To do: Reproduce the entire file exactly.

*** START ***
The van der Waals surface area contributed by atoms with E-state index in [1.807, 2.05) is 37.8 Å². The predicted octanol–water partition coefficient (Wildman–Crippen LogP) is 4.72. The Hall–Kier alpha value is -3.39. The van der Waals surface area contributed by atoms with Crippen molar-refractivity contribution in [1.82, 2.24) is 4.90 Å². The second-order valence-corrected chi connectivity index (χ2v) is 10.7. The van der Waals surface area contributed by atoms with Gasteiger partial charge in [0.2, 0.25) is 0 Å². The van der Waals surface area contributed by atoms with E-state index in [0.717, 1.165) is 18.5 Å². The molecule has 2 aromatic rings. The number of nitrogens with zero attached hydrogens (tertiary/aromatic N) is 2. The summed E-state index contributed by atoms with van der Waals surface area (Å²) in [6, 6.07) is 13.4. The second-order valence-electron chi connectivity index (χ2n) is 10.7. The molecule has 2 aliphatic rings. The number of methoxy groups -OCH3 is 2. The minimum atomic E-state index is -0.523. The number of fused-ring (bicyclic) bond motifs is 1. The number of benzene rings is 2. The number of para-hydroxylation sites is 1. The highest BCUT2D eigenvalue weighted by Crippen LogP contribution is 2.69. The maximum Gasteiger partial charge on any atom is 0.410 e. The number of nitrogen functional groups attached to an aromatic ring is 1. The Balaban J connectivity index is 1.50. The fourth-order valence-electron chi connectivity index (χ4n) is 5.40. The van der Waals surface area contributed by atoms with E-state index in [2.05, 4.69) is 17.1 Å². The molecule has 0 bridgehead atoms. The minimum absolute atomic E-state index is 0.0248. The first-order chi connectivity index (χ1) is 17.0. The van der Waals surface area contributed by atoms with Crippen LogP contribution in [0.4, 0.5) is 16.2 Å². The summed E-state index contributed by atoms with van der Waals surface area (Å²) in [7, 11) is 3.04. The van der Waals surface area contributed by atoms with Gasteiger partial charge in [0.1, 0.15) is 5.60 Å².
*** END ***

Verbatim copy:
The van der Waals surface area contributed by atoms with E-state index in [1.807, 2.05) is 37.8 Å². The predicted octanol–water partition coefficient (Wildman–Crippen LogP) is 4.72. The Hall–Kier alpha value is -3.39. The van der Waals surface area contributed by atoms with Crippen molar-refractivity contribution in [1.82, 2.24) is 4.90 Å². The second-order valence-corrected chi connectivity index (χ2v) is 10.7. The van der Waals surface area contributed by atoms with Gasteiger partial charge in [0.2, 0.25) is 0 Å². The van der Waals surface area contributed by atoms with E-state index in [0.717, 1.165) is 18.5 Å². The molecule has 2 aromatic rings. The number of nitrogens with zero attached hydrogens (tertiary/aromatic N) is 2. The summed E-state index contributed by atoms with van der Waals surface area (Å²) in [6, 6.07) is 13.4. The second-order valence-electron chi connectivity index (χ2n) is 10.7. The molecule has 2 aliphatic rings. The number of methoxy groups -OCH3 is 2. The minimum atomic E-state index is -0.523. The number of fused-ring (bicyclic) bond motifs is 1. The number of benzene rings is 2. The number of para-hydroxylation sites is 1. The highest BCUT2D eigenvalue weighted by Crippen LogP contribution is 2.69. The maximum Gasteiger partial charge on any atom is 0.410 e. The number of nitrogen functional groups attached to an aromatic ring is 1. The Balaban J connectivity index is 1.50. The fourth-order valence-electron chi connectivity index (χ4n) is 5.40. The van der Waals surface area contributed by atoms with E-state index in [2.05, 4.69) is 17.1 Å². The molecule has 0 bridgehead atoms. The minimum absolute atomic E-state index is 0.0248. The first-order chi connectivity index (χ1) is 17.0. The van der Waals surface area contributed by atoms with Crippen LogP contribution in [0.4, 0.5) is 16.2 Å². The summed E-state index contributed by atoms with van der Waals surface area (Å²) in [7, 11) is 3.04. The van der Waals surface area contributed by atoms with Gasteiger partial charge in [0.1, 0.15) is 5.60 Å².